We gathered our little camera and engaged in the appropriate goodbye. I started out the door but it stuck. “Oh, you just have to give it a tug,” said the wife. In any participant’s home we take the path of least insistence, so I quickly moved out of the way to let her open her door. I certainly didn’t want to break anything. She opened the door. “Bye, thanks again!” I said, and I took a fervent step forward.

Have you ever had one of those moments where you feel like, “Hey, I’ve got it going on today. I look good, I feel good, I am the [wo]man!” only to trip on the sidewalk in a very compromising sort of way?

I do. My fervent step forward launched me head first into their screen door, the one I know existed because I opened it to walk into their house when we arrived. Like a caterpillar caught in a spiderweb, the more I tried to fight my way off the screen door the more my head, arms and legs entangled. I ripped the door, and not just the screen but the entire door, right off its frame.

Have you ever enjoyed that scene from the movie Old School where Will Ferrell gets shot in the neck with a horse tranquilizer dart and then falls in the pool? On his way down everything juuuuuussst ssssllllloooooows doooowwwnnnn. That’s what it felt like for me, because it was only 5 seconds of real time, if that, but I experienced a slow reel of humiliation.

My video camera, cell phone and tapes went flying. I fell flat on my face. “I’m so sorry, I will replace it!” came out of my mouth. My fellow ethnographer stood behind me next to the wife. “Are you ok?” they asked. I looked over at the husband, who stood wide-eyed in the doorway with a mixed expression of utter shock and stifled laughter.

I just kept repeating over and over, “We will replace this, I am so embarrassed.” And we all laughed and laughed. My fellow ethnographer grabbed me by the arm and we walked to the car. I couldn’t contain myself and once we got in the car, neither could she. She laughed for the next 15 minutes as she drove me back to my hotel in Brookline.

We replaced the screen door for our participant. And, they invited us back for the second round of our study. Talk about breaking down barriers to rapport!

Categories: Ethnography, Interview

You do what? Building Rapport with Participants

February 23, 2010 Leave a comment

People often wonder how we’re able to go into people’s homes for several hours, with a video camera, and talk to them about their lives–not to mention that they are willing to show us inside their cupboards, trash cans and other spaces generally considered off-limits to the general public. We often get asked, “How do you get them to do it?”

Well, we don’t. At least we don’t ‘get’ anyone to do anything. Here’s the thing about ethnography and ethnographers. We genuinely are very, very interested in the people we visit, and we cherish what they have to tell and show us.

We’re not just interested in specific information about specific products or services. In ethnography we go into each experience with eyes and ears wide open, and without an agenda about what we expect to see, hear or experience. When we do that we get a whole lot of information that helps us really understand what our clients want to know. And if we did have expectations, the people we visit would surely pick up on that and not be as likely to share with us.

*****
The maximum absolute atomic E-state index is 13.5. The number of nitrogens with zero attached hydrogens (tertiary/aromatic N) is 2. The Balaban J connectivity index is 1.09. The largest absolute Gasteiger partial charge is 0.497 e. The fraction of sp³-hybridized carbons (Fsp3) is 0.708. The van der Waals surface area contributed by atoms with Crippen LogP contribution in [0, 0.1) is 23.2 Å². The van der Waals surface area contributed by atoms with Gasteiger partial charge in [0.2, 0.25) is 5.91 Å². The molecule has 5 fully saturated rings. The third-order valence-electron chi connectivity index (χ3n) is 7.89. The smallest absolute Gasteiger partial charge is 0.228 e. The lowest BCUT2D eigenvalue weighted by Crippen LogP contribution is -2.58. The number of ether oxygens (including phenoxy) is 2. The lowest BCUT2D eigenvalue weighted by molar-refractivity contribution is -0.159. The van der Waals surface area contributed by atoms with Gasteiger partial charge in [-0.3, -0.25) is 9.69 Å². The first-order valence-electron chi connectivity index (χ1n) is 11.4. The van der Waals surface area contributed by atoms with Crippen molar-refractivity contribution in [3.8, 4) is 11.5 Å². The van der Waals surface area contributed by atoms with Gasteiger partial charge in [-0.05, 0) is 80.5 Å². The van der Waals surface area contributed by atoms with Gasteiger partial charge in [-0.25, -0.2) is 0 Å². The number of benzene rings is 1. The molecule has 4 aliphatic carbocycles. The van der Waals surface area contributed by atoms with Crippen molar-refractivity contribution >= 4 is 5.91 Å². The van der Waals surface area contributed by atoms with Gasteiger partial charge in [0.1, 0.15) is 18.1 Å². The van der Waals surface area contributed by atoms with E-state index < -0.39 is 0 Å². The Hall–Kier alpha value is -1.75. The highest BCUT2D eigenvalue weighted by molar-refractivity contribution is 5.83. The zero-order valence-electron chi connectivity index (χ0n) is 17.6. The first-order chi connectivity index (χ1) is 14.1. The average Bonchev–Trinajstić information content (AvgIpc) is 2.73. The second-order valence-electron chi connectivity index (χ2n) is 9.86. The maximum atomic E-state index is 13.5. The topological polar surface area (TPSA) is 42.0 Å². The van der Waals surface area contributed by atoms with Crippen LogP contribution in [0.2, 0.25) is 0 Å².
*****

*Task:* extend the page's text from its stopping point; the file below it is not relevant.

So if you want some tricks of the trade, we can share a few. It won’t necessarily make you an ethnographer, but it will help you understand the ethnographic approach.

1. Have a-wear-ness. If you show up to a participant’s house wearing dress slacks and a tie, you might not learn as much as you would have had you arrived in jeans and a sweater. On the flip side, show up to a physician’s office wearing those same jeans and you might not learn much at all. In ethnographic fieldwork aim to blend in to your surroundings. You’ll make people feel comfortable but also give yourself credibility as someone who can navigate different cultures.

2. Have a slice of humble pie. A lot of us are used to having to be the expert in daily life (how else would we do our jobs!). But when it comes to ethnography, our participants are the experts. Remember, we are trying to understand daily life to really get at how products and services are conceptualized and experienced. So what you may typically think of as ‘right’ or ‘wrong’ just isn’t so during an ethnography. Stifle that urge to tell someone, “You’re not doing that right.” There’s no quicker way to stop a conversation dead in its tracks and trash the opportunity for learning.

3. They’re not subjects, they’re participants! We talk with and learn from the people we spend time with during an ethnography. Not the other way around. Remember, they are the experts.

4. We never, ever get carte blanche. Just because someone has invited us into her home, it doesn’t mean we have free reign. It’s not only impolite to wander off into spaces we haven’t received permission to see, it’s downright unethical. Especially when the use of video is involved. Honoring the privacy and confidentiality of our participants is important and something we take very very seriously.

5. Less said is best. If it’s done right, an ethnographic interview looks a lot like two people having a conversation over coffee. Normally when there is a pause in conversation people have a tendency to fill it with words. If you can resist the urge, your participant will likely tell you something you never would have known had you added your two sense.

Categories: Ethnography, Interview